One of the many reasons that assuming an employer is LGBT-friendly based on their official statements will make an ass out of everyone is that employers lie. And saying that they're a lot better people than they actually are is a fairly common lie.
For example, here's the Catholic Benedictine University's anti-discrimination statement:
It is the university's policy to provide equal employment opportunity to all persons without discrimination on the basis of race, color, religion, sex, national origin, age, disability, handicap, veteran status, marital status, sexual orientation or any basis protected by law.
And here's what they just did to make the queer news:
The wedding announcement, which included Tadlock's position at Benedictine, a Catholic-sponsored university, appeared in the newspaper July 11.
In a Sept. 30 letter to Tadlock's attorney, Benedictine President William Carroll wrote, "... By publicizing the marriage ceremony in which she participated in Iowa she has significantly disregarded and flouted core religious beliefs which, as a Catholic institution, it is our mission to uphold."
Tadlock was offered early retirement Aug. 27. Tadlock met that day with Carroll and Mike Bromberg, dean of academic affairs.
Tadlock said Carroll told her he had consulted three Catholic bishops about the situation, including Bishop Thomas Paprocki of the Springfield diocese.
At least one person, Catholic activist Steve Brady of Petersburg, said he complained to Paprocki. He also wrote and sent e-mails to other church officials condemning Tadlock and Benedictine following the announcement's publication. Paprocki had been installed as bishop only a couple of weeks before that.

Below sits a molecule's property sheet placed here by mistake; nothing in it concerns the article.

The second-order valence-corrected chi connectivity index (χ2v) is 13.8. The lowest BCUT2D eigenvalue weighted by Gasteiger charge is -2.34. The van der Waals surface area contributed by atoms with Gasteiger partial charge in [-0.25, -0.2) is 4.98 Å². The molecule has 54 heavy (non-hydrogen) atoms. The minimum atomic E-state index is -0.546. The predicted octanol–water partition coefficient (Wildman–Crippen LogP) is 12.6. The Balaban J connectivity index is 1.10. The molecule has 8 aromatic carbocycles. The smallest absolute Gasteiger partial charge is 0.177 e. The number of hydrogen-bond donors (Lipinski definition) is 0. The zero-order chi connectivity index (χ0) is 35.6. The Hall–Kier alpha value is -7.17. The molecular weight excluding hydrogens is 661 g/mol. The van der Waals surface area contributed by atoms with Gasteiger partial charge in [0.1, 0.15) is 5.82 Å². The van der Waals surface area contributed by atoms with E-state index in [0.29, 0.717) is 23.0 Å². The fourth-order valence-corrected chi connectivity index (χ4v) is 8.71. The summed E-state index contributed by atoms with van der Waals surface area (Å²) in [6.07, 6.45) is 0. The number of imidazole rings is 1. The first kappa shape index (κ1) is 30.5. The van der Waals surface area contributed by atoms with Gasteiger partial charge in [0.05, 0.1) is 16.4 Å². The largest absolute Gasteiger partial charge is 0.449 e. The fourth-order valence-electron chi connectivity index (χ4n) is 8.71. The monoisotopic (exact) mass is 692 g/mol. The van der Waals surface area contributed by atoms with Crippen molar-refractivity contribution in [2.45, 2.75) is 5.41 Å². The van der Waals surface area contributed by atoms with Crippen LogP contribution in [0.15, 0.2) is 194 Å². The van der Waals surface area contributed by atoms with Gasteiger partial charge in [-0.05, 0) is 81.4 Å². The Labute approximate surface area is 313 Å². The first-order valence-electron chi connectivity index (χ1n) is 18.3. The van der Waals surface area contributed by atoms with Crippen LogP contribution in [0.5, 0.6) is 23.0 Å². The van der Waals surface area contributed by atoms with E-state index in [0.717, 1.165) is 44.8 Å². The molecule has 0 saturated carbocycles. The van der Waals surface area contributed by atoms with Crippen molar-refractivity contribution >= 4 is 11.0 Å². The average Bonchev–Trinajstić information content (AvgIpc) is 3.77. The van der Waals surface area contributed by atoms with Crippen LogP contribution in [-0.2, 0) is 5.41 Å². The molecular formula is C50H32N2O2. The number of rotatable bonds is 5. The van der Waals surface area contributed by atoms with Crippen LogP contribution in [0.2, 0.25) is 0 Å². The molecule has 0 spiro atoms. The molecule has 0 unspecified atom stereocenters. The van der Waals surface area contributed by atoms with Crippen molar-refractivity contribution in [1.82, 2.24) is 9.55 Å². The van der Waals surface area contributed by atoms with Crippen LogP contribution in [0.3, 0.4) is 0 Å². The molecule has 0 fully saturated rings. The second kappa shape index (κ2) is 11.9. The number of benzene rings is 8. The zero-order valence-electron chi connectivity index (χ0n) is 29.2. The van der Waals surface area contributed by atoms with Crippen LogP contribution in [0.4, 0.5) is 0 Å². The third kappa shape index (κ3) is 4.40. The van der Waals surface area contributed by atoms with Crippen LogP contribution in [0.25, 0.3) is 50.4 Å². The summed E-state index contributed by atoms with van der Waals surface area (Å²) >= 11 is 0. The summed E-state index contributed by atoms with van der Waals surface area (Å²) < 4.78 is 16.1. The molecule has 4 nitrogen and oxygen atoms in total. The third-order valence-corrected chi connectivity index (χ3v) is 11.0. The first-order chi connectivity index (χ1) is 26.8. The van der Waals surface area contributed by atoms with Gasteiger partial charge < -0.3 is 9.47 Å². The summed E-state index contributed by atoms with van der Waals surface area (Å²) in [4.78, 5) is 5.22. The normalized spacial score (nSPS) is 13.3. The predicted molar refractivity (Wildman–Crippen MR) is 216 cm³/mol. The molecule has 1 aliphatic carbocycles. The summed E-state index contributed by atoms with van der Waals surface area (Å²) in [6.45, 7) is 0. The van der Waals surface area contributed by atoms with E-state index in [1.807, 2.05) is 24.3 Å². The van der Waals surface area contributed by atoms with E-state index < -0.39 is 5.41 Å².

I suppose that there is a distinction there between being a lesbian and announcing a lesbian wedding, but it's weak and saying that it's OK for someone to be gay as long as they don't tell anyone is the same as saying it's not OK to be gay.
Unless they fire straight staff when they announce their weddings, the problem they had was fundamentally about sexual orientation. And the school seems to understand that what they did wasn't 100% kosher with their rules:
According to documents Tadlock furnished to the newspaper, the university offered her an early retirement deal Aug. 27 under which she would have been paid one year's salary, two-thirds of her salary the second year and one-third the third year. The offer also included a confidentiality clause prohibiting Tadlock from talking publicly about what had happened, as well as a waiver prohibiting her from filing suit against Benedictine.
It's nice that more and more employers are implementing anti-discrimination clauses that include sexual orientation, gender identity and expression, and marital status. It means something in some abstract sense.
But unless the government is willing and able to step in and enforce actual laws against employment discrimination, then those statements are just words.
An employer can actually write a letter to an employee saying that she's fired because she's a lesbian and have an anti-discrimination policy that includes sexual orientation at the same time. There have to be other safeguards.